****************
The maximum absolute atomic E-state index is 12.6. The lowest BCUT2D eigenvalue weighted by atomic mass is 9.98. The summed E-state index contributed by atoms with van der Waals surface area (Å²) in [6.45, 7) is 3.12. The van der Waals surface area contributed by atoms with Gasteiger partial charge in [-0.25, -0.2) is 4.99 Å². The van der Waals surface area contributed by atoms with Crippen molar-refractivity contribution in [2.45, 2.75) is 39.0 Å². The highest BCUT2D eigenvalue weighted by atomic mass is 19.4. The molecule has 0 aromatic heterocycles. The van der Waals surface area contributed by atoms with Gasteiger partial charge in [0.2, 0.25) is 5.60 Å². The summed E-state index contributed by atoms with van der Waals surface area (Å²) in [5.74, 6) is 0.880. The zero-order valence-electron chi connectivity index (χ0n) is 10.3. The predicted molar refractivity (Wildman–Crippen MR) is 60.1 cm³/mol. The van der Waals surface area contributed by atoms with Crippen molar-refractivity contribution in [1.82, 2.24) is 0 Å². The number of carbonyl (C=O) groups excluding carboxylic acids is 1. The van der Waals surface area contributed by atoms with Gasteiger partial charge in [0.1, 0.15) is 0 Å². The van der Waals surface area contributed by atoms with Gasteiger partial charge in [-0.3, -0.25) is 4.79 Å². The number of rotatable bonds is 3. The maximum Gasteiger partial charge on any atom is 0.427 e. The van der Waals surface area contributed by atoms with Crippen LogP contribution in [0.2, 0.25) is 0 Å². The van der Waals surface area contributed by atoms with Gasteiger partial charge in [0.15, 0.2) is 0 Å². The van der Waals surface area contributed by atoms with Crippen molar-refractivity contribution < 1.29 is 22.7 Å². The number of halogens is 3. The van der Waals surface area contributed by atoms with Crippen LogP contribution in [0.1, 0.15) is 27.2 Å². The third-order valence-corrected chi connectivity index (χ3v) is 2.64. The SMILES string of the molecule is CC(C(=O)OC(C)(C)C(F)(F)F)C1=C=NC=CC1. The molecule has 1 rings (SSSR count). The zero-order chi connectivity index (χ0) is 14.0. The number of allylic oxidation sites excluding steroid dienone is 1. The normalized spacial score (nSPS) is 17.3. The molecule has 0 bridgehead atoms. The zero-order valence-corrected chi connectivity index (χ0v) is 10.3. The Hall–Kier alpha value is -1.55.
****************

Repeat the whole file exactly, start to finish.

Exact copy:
The maximum absolute atomic E-state index is 12.6. The lowest BCUT2D eigenvalue weighted by atomic mass is 9.98. The summed E-state index contributed by atoms with van der Waals surface area (Å²) in [6.45, 7) is 3.12. The van der Waals surface area contributed by atoms with Gasteiger partial charge in [-0.25, -0.2) is 4.99 Å². The van der Waals surface area contributed by atoms with Crippen molar-refractivity contribution in [2.45, 2.75) is 39.0 Å². The highest BCUT2D eigenvalue weighted by atomic mass is 19.4. The molecule has 0 aromatic heterocycles. The van der Waals surface area contributed by atoms with Gasteiger partial charge in [0.2, 0.25) is 5.60 Å². The summed E-state index contributed by atoms with van der Waals surface area (Å²) in [5.74, 6) is 0.880. The zero-order valence-electron chi connectivity index (χ0n) is 10.3. The predicted molar refractivity (Wildman–Crippen MR) is 60.1 cm³/mol. The van der Waals surface area contributed by atoms with Crippen molar-refractivity contribution in [1.82, 2.24) is 0 Å². The number of carbonyl (C=O) groups excluding carboxylic acids is 1. The van der Waals surface area contributed by atoms with Gasteiger partial charge in [0.1, 0.15) is 0 Å². The van der Waals surface area contributed by atoms with Gasteiger partial charge in [-0.3, -0.25) is 4.79 Å². The number of rotatable bonds is 3. The maximum Gasteiger partial charge on any atom is 0.427 e. The van der Waals surface area contributed by atoms with Crippen LogP contribution in [0.2, 0.25) is 0 Å². The van der Waals surface area contributed by atoms with Gasteiger partial charge in [0.15, 0.2) is 0 Å². The van der Waals surface area contributed by atoms with Crippen molar-refractivity contribution < 1.29 is 22.7 Å². The number of halogens is 3. The van der Waals surface area contributed by atoms with Crippen LogP contribution in [0.1, 0.15) is 27.2 Å². The third-order valence-corrected chi connectivity index (χ3v) is 2.64. The SMILES string of the molecule is CC(C(=O)OC(C)(C)C(F)(F)F)C1=C=NC=CC1. The molecule has 1 rings (SSSR count). The zero-order chi connectivity index (χ0) is 14.0. The number of allylic oxidation sites excluding steroid dienone is 1. The normalized spacial score (nSPS) is 17.3. The molecule has 0 bridgehead atoms. The zero-order valence-corrected chi connectivity index (χ0v) is 10.3. The Hall–Kier alpha value is -1.55.